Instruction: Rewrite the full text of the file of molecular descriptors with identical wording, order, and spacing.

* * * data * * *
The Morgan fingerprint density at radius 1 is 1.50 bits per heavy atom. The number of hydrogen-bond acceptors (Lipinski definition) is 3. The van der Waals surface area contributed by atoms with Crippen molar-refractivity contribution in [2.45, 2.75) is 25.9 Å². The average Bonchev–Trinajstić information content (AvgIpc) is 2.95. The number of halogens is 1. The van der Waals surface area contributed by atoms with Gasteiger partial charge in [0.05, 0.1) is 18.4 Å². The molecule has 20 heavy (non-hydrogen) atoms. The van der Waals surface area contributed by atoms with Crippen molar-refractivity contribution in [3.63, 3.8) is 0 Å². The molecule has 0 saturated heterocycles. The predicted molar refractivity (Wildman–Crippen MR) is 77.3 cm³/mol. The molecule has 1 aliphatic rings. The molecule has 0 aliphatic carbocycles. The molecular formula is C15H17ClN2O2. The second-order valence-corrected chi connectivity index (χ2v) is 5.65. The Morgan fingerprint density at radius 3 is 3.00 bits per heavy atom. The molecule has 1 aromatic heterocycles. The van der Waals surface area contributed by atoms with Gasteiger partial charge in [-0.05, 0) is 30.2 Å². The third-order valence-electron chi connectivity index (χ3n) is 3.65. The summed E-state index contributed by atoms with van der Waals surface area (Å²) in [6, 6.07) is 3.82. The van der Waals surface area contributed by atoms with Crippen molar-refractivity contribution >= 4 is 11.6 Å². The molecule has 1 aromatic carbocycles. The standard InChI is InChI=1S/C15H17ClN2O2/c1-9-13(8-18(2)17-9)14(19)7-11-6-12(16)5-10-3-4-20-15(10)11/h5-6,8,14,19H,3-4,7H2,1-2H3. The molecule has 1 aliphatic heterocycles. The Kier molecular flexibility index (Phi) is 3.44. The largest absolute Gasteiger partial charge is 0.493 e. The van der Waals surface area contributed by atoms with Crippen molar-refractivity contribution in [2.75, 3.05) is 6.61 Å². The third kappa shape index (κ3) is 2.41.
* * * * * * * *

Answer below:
The Morgan fingerprint density at radius 1 is 1.50 bits per heavy atom. The number of hydrogen-bond acceptors (Lipinski definition) is 3. The van der Waals surface area contributed by atoms with Crippen molar-refractivity contribution in [2.45, 2.75) is 25.9 Å². The average Bonchev–Trinajstić information content (AvgIpc) is 2.95. The number of halogens is 1. The van der Waals surface area contributed by atoms with Gasteiger partial charge in [0.05, 0.1) is 18.4 Å². The molecule has 20 heavy (non-hydrogen) atoms. The van der Waals surface area contributed by atoms with Crippen molar-refractivity contribution in [3.63, 3.8) is 0 Å². The molecule has 0 saturated heterocycles. The predicted molar refractivity (Wildman–Crippen MR) is 77.3 cm³/mol. The molecule has 1 aliphatic rings. The molecule has 0 aliphatic carbocycles. The molecular formula is C15H17ClN2O2. The second-order valence-corrected chi connectivity index (χ2v) is 5.65. The Morgan fingerprint density at radius 3 is 3.00 bits per heavy atom. The molecule has 1 aromatic heterocycles. The van der Waals surface area contributed by atoms with Gasteiger partial charge in [-0.05, 0) is 30.2 Å². The third-order valence-electron chi connectivity index (χ3n) is 3.65. The summed E-state index contributed by atoms with van der Waals surface area (Å²) in [6, 6.07) is 3.82. The van der Waals surface area contributed by atoms with Crippen molar-refractivity contribution >= 4 is 11.6 Å². The molecule has 1 aromatic carbocycles. The standard InChI is InChI=1S/C15H17ClN2O2/c1-9-13(8-18(2)17-9)14(19)7-11-6-12(16)5-10-3-4-20-15(10)11/h5-6,8,14,19H,3-4,7H2,1-2H3. The molecule has 1 aliphatic heterocycles. The Kier molecular flexibility index (Phi) is 3.44. The largest absolute Gasteiger partial charge is 0.493 e. The van der Waals surface area contributed by atoms with Crippen molar-refractivity contribution in [2.75, 3.05) is 6.61 Å². The third kappa shape index (κ3) is 2.41.